The Georgia Tech win really says more about Georgia Tech than Middle Tennessee. Paul Johnson's Tech teams tend to take quarters, halves, even games off on defense, and they definitely did that in this case. Also, Georgia Tech just wasn't that great all season; they were just outside of the top 1/3rd nationally. That they played for the ACC title is more about the ACC and the cheating cheaters that cheat in the ACC than anything else. Another important factor, though, is that Georgia Tech is not built to exploit MTSU's biggest weakness: a porous pass defense and 67.5% completions against. To their credit, the Blue Raiders were tough on defense in that game.
On offense, MTSU was effective at the line of scrimmage in 2012. They had among the nation's lowest sack and TFL rates. They ran 5.7 plays per possession and had good average starting field position (own 33), but performed poorly in the red zone (3.4 points per opportunity), and so they kicked field goals on 30% of their scoring drives. In 2013, they must depend more on the passing game with Kilgore back and Terry Pettis set to make an impact at receiver; in 2012, they ran the ball 58% of the time despite it being the relatively less effective part of their offense.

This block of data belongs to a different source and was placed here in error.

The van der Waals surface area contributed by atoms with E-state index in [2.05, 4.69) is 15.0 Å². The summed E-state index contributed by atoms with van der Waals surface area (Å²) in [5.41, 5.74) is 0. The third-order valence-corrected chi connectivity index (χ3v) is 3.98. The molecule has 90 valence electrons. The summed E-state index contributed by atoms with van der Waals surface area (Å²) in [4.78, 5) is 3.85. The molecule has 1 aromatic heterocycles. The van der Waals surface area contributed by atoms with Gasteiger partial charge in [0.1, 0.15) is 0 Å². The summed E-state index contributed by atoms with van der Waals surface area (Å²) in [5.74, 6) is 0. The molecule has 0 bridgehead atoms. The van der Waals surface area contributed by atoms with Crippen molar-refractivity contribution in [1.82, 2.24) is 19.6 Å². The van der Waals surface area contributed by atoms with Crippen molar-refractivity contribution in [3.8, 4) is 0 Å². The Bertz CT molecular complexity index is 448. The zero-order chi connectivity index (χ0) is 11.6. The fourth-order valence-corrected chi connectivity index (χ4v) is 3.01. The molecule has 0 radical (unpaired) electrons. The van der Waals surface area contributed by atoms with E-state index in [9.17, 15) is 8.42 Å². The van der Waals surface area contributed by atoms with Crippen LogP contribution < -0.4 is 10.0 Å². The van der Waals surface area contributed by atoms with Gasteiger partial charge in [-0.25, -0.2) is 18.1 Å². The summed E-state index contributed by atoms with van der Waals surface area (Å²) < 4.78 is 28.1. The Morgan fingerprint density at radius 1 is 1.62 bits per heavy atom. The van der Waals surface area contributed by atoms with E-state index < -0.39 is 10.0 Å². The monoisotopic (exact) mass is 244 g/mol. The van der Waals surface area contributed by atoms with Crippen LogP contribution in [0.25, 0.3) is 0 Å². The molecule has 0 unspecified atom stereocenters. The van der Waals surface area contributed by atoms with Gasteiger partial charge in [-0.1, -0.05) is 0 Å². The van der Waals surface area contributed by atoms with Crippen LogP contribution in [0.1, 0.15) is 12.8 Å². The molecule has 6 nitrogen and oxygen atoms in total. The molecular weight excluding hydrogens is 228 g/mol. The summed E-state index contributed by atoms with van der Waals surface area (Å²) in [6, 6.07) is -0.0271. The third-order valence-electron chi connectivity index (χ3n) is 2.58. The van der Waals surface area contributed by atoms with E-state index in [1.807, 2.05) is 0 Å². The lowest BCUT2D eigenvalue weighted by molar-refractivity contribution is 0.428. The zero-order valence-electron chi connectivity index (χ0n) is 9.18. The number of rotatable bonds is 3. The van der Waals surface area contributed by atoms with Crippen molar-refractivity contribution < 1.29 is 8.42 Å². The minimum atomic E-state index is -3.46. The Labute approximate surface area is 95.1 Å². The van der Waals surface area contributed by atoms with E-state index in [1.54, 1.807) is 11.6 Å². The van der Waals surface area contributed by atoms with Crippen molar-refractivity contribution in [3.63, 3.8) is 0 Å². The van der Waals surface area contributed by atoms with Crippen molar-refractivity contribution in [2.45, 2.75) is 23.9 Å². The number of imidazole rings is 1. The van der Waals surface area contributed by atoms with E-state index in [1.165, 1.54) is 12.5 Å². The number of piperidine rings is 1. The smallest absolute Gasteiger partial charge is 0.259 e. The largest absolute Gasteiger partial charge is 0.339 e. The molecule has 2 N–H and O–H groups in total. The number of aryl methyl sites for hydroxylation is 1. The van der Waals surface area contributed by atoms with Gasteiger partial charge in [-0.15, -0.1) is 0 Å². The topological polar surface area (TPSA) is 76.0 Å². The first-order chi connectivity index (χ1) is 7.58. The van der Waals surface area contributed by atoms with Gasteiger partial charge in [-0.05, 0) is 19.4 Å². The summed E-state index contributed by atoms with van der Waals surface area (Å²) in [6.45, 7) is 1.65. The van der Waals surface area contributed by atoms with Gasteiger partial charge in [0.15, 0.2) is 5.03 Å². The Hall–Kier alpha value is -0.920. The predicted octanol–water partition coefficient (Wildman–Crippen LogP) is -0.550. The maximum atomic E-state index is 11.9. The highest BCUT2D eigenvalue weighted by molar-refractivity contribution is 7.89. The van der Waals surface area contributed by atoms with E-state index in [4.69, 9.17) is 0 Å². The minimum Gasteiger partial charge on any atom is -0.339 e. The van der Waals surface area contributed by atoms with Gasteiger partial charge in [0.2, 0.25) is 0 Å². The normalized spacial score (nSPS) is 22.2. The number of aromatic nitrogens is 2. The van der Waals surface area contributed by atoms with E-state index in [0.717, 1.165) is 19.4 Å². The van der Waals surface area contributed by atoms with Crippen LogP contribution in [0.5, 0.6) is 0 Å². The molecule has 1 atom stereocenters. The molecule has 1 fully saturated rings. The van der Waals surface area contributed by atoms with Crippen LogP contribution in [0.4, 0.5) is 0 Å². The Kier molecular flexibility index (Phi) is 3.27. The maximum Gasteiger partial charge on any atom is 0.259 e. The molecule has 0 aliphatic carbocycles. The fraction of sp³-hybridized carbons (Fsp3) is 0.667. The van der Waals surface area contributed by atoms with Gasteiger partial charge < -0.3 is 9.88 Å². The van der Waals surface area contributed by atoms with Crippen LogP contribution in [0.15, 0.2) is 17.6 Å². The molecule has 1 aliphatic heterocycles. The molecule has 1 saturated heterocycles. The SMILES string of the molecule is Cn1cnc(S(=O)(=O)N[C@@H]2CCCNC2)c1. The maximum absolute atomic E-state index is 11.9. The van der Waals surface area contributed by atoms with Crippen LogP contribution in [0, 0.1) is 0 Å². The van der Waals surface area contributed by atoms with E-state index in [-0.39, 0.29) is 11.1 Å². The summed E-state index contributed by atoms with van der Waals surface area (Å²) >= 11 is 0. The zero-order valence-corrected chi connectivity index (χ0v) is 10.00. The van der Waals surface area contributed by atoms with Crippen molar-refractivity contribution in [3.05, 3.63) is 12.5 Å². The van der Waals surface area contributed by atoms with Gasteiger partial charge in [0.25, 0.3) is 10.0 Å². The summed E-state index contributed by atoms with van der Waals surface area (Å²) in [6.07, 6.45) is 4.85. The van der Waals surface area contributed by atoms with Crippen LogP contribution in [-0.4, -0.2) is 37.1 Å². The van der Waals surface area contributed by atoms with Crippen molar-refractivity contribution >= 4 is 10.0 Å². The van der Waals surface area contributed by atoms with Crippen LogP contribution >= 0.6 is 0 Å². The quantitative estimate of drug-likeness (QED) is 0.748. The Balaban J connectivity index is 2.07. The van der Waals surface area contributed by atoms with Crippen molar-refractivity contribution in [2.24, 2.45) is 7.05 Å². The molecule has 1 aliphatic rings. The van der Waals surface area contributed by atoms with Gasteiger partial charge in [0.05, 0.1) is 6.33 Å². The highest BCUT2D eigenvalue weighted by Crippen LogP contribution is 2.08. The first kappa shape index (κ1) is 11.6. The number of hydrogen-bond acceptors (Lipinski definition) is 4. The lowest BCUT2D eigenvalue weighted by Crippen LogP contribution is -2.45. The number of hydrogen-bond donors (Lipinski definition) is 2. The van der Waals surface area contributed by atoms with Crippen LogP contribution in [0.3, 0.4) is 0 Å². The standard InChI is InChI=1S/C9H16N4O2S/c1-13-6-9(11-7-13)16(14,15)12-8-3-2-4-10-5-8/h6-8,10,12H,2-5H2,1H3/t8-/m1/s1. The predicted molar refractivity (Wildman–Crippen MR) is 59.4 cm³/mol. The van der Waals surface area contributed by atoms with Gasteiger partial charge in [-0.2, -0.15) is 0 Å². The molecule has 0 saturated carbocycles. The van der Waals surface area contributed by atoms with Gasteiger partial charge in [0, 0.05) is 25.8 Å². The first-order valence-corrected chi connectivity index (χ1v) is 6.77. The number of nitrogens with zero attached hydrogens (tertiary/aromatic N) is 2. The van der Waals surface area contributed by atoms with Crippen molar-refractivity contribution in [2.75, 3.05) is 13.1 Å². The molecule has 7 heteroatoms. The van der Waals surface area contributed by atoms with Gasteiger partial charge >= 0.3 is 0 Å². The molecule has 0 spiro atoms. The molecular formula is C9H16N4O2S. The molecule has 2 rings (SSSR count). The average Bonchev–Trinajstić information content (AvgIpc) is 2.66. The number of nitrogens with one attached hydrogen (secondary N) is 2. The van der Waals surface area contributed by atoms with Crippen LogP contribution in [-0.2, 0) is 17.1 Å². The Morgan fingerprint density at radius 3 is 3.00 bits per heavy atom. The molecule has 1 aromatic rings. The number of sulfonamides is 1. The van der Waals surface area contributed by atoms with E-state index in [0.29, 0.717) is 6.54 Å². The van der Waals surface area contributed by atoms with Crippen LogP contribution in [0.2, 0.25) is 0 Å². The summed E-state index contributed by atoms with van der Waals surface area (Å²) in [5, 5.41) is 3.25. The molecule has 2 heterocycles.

The biggest strength of the defense was turnovers. They forced turnovers on just under one possession in every five - which is a big reason for the good average field position for the offense. They were also good at preventing explosive plays. But they failed to bring much pressure; MTSU sacked the opponent's quarterback on only 3.7% of pass plays.
The Statistical Review breaks down teams along a number of performance categories, everything from red zone scoring to field goal percentage, and compares that performance against the rest of the FBS. All 124 teams will be reviewed from 124 to 1 by the hybrid rankings. You can find short descriptions of the stats used in the table below.